1998, Patrick Garton, Study Tour, Southwestern United States

Study tour to the Southwestern United States

By Patrick Garton

The duration and time of year of one’s travels can significantly determine what regions of the globe are most suitable for botanical exploration. I was able to get three weeks together which had to be taken in March. This meant it was now worth spending more on a longer haul flight, while going at this time of year was ideal for visiting a corner of the world that had always fascinated me: vibrant colours of spring flowers against clear blue skies standing out from the mysterious ochre landscape of North America’s Southwest.

On the 1st March 1998 I arrived in Phoenix, Arizona. My first memories were of driving through the city that first morning fuelled with an amazement that comes while travelling through that legendary landscape of giant saguaro cacti (Carnegiea gigantea) which, together with yuccas, barrel cacti (Ferocactus spp.) and the yellow blooming paloverdes (Cercidium spp.), are used extensively in roadside landscaping across the Southwest. And as if this didn’t seem staged enough, roadrunners and howling coyotes were to come that evening!

The visitor’s first experience of that classic `wild west’ scenery can be felt at Phoenix’s Desert Botanical Garden with a superb interpretative trail showing and explaining the features of Sonoran Desert plant life. This is about the northern-most limit of the low desert. Heading south and east to Tucson the higher ground and increased summer rains coming from the Gulf of Mexico produces saguaros at their densest. The Arizona-Sonora Desert Museum in the middle of the Saguaro National Monument (under `Park’ jurisdiction) is another must, introducing the visitor to the ecology, geology and natural history of this part of the desert. Sunsets from the museum’s balcony are out of this world: a hazy expanse stretches out before you, broken by the sharp silhouettes of columnar cacti and all hemmed in by distant mountain ranges.

Beckoned by the reputation of spectacular spring flowers further west, I then trekked towards California, passing by the Organ Pipe Cactus National Monument. No matter how hard anybody tries to describe the endless carpet of wild flowers, the reality is still harder to believe. Here the completely unspoilt landscape is ablaze with penstemons, owl’s clover (Orthocarpus purpurascens), Californian poppies (Eschscholtzia californica) and Fiddlenecks (Amsinckia intermedia). Towering above these are the familiar humorous forms of saguaros and organ pipe cacti (the only locality they can be seen in the U.S.A., since this lies on the Mexican border). This was not all! Further west into California lies the Anza-Borrego Desert State Park. This marks the furthest point west before reaching the 3,000 plus metre high Coastal Ranges separating it from San Diego. Getting almost all its annual rainfal in the winter, this side of the Sonora Desert is probably the richest in spring flowering species. Under leaden skies, pierced sporadically by intense shafts of sunlight, the scenery appeared almost lunar. Sparsely but uniformly dotted between creosote bushes (Larrea tridentata) were new acquaintances: monocultural stands of sand verbena (Abronia villosa) and dune primroses (Oenothera deltoides).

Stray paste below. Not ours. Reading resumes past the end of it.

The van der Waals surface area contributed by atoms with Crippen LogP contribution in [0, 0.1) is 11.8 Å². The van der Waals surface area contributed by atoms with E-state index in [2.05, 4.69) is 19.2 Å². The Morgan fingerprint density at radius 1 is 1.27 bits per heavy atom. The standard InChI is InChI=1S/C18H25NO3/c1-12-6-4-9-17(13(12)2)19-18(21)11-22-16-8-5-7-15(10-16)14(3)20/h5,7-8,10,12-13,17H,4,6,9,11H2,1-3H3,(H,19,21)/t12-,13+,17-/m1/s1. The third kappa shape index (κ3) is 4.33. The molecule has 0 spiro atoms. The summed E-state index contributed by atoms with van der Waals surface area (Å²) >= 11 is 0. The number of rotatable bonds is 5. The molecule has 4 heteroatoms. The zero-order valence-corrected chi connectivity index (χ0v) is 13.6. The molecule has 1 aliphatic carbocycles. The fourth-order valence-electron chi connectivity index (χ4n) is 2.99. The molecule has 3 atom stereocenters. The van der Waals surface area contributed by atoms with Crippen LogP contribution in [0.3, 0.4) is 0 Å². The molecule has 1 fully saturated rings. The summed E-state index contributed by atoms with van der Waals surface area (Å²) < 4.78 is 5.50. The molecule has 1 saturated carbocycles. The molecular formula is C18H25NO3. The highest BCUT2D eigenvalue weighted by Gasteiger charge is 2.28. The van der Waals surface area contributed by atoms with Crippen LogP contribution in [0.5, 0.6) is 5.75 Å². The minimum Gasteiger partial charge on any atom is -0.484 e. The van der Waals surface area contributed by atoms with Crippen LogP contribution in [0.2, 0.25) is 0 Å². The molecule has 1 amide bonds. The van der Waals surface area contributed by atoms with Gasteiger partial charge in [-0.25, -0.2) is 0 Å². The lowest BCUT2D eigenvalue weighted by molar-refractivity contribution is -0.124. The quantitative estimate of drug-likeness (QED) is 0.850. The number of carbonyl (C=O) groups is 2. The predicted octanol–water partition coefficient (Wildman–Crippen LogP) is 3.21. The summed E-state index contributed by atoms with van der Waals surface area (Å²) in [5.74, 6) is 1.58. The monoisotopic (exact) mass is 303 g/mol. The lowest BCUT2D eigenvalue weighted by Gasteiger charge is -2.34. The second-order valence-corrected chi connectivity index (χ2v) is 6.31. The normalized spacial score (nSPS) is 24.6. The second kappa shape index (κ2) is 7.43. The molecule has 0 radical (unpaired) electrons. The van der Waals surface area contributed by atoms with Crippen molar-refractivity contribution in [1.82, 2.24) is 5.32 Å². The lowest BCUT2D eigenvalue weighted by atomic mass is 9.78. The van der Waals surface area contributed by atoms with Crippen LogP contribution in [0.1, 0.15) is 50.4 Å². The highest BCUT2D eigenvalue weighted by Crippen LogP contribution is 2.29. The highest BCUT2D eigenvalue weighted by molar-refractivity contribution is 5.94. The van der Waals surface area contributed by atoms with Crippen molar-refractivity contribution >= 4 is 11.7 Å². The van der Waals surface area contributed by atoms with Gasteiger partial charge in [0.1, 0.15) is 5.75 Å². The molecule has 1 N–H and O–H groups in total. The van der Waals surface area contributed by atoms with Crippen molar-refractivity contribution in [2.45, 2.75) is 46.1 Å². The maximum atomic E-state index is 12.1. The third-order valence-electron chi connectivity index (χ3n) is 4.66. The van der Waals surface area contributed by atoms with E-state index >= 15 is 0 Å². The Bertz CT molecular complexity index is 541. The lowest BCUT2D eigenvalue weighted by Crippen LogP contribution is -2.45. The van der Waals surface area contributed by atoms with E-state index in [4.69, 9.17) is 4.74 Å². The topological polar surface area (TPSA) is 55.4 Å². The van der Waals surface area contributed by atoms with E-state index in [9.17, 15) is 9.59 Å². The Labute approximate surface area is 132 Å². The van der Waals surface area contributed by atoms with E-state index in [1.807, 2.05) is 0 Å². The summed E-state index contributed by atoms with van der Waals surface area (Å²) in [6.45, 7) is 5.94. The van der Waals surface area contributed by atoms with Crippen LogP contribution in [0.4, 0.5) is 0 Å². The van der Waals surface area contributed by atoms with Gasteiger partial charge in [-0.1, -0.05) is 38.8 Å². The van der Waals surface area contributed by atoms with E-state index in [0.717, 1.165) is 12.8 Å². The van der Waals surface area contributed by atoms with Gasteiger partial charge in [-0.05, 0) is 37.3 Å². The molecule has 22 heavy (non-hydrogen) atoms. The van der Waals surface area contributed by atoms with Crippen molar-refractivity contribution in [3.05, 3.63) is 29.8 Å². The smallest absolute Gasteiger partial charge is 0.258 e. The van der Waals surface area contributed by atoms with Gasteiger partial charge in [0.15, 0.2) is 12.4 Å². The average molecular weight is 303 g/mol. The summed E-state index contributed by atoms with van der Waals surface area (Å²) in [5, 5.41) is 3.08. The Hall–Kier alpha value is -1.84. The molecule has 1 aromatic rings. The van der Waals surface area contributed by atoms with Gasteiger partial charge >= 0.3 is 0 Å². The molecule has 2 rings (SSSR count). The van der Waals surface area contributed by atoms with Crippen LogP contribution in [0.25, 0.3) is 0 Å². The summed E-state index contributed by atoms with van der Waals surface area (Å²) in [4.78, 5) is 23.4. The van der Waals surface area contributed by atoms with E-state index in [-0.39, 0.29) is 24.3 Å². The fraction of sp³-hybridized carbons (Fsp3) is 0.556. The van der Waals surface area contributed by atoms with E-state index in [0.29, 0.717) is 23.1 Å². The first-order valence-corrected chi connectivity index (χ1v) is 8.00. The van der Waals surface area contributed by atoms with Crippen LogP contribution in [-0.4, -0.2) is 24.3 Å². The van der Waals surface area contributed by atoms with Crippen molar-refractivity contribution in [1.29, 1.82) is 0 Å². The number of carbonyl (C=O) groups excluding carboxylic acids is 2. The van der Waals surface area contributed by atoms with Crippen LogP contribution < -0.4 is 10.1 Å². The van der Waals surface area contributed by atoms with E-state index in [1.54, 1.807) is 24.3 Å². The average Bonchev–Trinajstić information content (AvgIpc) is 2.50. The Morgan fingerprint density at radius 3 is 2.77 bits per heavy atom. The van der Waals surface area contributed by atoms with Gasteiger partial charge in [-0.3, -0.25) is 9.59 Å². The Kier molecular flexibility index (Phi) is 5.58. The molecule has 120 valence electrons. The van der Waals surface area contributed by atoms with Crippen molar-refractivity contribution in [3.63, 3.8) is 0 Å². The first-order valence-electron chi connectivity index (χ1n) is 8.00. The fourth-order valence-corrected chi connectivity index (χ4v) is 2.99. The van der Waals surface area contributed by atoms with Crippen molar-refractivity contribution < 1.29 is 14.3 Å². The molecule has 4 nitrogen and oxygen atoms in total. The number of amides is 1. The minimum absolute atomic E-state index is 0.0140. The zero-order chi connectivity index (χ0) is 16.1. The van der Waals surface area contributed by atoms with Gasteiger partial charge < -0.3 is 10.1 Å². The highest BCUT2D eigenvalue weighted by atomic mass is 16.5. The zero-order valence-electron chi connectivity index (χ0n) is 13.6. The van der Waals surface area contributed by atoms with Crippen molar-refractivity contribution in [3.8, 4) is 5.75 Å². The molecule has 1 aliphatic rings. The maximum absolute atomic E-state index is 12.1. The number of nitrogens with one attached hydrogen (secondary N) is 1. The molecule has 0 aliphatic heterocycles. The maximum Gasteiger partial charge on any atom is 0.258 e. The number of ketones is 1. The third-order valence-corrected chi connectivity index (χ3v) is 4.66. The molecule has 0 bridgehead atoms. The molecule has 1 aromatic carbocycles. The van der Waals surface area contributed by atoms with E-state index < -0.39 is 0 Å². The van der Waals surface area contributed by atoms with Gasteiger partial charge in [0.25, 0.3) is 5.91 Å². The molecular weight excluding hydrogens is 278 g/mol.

Having come so far, two final sites had to be visited. The Joshua Tree and Death Valley National Parks still had their turn to impress with their unusual subjects. Climbing all of a sudden from low to high desert it became apparent that the Mojave Desert was very different from anything I’d experienced up till now. Slowly, from groups of different low growing yuccas (Yucca schidigera and brevifolia, the Joshua Tree) I noticed one of these species attaining ever increasing proportions until at the top it now reached heights of 10 to 15 metres. Surrounded by a biting clear air, some of these grotesque figures had survived 200 years. Early Mormon settlers had called it the Joshua tree because the plants seem to lift their arms in supplication like the biblical Joshua.

I then descended into Death Valley after crossing the Mojave Desert. Boldly disguising a reputation for the highest temperatures recorded in the U.S.A. and belying its title and place names within the Park such as Furnace Creek and Devil’s Golf Course, the valley welcomed visitors at this time of year with an abundance of life and colour. In fact the Park authorities proclaimed this the best in 20 years for its displays of spring flowers.

An excellent Park system is provided by the National Park Service in the U.S.A. With trails and daily activities such as talks and video programmes at visitor centres and comprehensive bookshops and campsites within parks, these added to the memories and knowledge I gained from each site, making the southwestern U.S.A. one of the most enjoyable destinations that can be visited at this time of year.

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